Marie Kondo’s Netflix show “Tidying Up” is a hit. Apparently, Americans love watching other people throw stuff into trash bags – saying “thank you” to each item first, per the KonMari method. In each episode, Kondo cheerfully sweeps into a new family’s home like a Japanese Mary Poppins and teaches them how to declutter their stuff. She tells them to keep only the items that “spark joy.”
I watched the first two episodes of “Tidying Up,” but that’s enough for me. The show is not un-entertaining. But I object to the way the KonMari method is presented as a kind of secular salvation. Somehow, if you just get rid of all your excess junk, you will finally live your best life.
Of course, it’s great to have a tidy house. No one denies that. But the alleged benefits of the KonMari method are absurdly overblown. At the end of each episode, the families weep and thank Kondo for fixing their marriages, making them better parents, and removing evil from their hearts.
And then there’s the issue of decluttering. How necessary is it really for most people? In the second episode, Kondo helps the Akiyama family, who have a garage piled so high with junk they can barely wade through it. Yes, they’re a case for professional intervention. But that’s the exception rather than the rule. In my experience, most people’s problem is that their house is way too empty.
I can’t tell you how often I’ve visited a home that makes me wonder if the family just moved in and haven’t unpacked yet. There’s one sofa against a wall. Perhaps a coffee table if you’re lucky. Some people store their bicycles in their living room. The windows have blinds, but no curtains. There is nothing hanging on the bare, white walls – except a gigantic flat-screen TV. Would it be so difficult to print out a few photos and buy some frames at Wal-Mart? Hanging those on the walls would go a long way towards creating a cozier home.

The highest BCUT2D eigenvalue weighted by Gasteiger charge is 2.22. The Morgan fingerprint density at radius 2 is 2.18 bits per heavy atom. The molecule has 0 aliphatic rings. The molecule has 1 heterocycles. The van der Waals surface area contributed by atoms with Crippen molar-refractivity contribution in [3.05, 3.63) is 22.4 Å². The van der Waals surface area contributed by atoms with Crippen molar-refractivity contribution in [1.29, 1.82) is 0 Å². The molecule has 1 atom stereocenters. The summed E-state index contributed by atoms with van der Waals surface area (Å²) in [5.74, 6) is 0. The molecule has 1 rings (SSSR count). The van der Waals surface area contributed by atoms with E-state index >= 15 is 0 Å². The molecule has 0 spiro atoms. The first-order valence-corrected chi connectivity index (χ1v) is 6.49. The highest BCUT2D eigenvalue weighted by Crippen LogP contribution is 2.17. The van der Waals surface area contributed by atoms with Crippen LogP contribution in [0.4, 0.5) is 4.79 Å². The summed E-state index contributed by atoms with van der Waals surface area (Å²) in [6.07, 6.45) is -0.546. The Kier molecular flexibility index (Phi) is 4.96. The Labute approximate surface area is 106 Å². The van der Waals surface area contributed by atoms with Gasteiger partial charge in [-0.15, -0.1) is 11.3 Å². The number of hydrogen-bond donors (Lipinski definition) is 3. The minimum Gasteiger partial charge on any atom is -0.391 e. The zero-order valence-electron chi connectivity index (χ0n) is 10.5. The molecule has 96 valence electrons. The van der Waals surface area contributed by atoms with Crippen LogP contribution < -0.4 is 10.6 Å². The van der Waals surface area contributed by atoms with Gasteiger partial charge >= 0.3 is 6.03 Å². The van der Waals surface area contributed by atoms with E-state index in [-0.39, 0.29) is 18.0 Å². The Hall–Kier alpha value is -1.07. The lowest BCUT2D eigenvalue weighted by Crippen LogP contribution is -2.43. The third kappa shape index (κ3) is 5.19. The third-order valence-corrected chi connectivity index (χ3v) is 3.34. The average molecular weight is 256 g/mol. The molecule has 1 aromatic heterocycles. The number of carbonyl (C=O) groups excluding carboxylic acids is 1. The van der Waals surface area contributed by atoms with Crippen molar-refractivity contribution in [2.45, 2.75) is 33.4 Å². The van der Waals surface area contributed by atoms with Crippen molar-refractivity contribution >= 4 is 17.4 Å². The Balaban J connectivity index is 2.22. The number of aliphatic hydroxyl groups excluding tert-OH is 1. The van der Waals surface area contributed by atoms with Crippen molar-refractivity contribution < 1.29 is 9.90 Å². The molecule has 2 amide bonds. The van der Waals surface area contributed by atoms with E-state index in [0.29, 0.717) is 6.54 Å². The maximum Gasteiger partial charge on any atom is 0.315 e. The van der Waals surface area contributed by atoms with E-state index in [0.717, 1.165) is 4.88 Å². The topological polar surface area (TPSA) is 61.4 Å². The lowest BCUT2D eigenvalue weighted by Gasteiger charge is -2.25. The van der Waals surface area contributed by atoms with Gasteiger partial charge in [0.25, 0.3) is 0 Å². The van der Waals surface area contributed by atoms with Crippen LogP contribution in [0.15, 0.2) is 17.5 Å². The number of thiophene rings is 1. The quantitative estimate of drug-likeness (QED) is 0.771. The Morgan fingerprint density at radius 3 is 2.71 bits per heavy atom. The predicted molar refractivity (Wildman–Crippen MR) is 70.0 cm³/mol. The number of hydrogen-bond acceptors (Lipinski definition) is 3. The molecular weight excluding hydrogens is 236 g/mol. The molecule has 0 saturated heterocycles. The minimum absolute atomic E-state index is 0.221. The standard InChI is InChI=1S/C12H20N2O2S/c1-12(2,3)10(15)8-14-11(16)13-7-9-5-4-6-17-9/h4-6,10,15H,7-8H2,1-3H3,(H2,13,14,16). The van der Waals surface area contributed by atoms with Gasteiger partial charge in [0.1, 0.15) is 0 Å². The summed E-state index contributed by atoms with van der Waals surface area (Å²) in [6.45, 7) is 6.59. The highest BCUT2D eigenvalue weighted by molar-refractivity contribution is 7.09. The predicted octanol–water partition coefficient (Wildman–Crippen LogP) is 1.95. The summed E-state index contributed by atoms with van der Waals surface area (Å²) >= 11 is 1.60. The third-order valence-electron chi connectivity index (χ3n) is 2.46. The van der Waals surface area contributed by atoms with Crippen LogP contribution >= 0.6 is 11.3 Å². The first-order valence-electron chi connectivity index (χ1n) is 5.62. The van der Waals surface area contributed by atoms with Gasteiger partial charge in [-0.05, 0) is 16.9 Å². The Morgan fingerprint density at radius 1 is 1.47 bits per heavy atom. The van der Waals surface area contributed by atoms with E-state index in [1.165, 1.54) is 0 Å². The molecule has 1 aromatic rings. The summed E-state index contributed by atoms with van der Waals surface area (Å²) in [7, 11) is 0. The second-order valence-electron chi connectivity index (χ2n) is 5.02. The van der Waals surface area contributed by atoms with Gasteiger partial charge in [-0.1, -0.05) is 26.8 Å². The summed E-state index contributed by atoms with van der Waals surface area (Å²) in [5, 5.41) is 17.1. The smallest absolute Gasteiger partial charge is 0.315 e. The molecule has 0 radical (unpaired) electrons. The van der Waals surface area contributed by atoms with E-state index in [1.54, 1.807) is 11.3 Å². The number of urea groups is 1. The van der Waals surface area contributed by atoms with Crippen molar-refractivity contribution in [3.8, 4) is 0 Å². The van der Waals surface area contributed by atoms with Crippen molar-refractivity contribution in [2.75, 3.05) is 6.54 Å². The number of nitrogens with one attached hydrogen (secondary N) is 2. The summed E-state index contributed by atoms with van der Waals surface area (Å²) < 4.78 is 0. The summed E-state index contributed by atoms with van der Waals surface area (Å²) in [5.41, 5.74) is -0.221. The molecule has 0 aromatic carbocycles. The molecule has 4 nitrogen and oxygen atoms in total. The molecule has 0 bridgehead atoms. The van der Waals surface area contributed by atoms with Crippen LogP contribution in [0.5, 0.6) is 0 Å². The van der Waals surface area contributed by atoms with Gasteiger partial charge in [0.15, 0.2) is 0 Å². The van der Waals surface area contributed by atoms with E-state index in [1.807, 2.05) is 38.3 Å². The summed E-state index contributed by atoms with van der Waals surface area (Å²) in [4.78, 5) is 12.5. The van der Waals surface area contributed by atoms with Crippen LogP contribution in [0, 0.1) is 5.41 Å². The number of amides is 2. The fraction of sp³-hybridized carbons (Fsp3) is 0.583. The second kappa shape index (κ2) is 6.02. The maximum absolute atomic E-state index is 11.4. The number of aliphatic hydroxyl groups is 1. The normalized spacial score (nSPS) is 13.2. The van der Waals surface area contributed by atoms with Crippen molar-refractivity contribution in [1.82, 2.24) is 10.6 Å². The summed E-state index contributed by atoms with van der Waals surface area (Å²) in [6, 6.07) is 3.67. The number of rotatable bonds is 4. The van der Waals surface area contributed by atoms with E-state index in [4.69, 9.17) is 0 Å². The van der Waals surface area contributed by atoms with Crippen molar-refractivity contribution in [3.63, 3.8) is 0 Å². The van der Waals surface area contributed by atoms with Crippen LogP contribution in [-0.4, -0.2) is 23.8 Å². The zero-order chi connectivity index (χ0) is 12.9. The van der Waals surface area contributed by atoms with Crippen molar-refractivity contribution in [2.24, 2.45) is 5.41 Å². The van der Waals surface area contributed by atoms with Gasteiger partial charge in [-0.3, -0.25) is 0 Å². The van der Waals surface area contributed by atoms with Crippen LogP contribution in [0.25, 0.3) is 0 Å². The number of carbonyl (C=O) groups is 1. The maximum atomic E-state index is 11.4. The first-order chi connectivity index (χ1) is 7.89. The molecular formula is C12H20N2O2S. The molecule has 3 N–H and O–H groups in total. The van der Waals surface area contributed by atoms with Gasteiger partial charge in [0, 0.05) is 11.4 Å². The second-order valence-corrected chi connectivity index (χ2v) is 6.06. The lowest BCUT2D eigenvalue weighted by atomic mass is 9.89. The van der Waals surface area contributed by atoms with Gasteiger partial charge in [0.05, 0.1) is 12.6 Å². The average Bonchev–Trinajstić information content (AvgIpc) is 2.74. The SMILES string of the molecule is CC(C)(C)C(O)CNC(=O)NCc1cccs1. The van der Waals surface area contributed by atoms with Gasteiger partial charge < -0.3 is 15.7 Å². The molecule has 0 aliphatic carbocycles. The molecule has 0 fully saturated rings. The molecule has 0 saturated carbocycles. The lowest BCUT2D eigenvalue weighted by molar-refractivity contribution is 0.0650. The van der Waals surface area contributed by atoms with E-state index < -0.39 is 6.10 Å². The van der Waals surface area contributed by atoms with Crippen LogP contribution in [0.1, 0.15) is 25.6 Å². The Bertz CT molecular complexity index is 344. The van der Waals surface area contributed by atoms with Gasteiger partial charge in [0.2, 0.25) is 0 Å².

These families must have spent all their money on buying the home and then had no budget left to decorate. That’s what I assume must have happened, anyway. What other explanation is there for a human being choosing to live in a house that looks like a mental hospital?
In fairness to Kondo, her two books do treat the question of home decorating. Once we establish that an item “sparks joy,” she encourages us to display it proudly. But that side of the KonMari method has been lost in the show. We only see people throwing out their excess.
Style is intensely personal. It would be hard for Netflix to make a show about home decorating that would be popular with a large audience. Focusing on decluttering is easier and has much broader appeal. (Not to mention that it offers the delicious shock value of showing huge messes like the Akiyama’s garage).
To a limited extent, the KonMari method is useful for everyone. We all have a junk drawer or a messy closet somewhere. And every American – myself included – owns too many clothes.
However, the number of people who need to seriously declutter – like the Akiyama family – is tiny. Everyone else needs to stop throwing stuff out. Instead, they should focus their time and energy on buying some nice items to make their home cozier. And they need to get that bicycle out of their living room.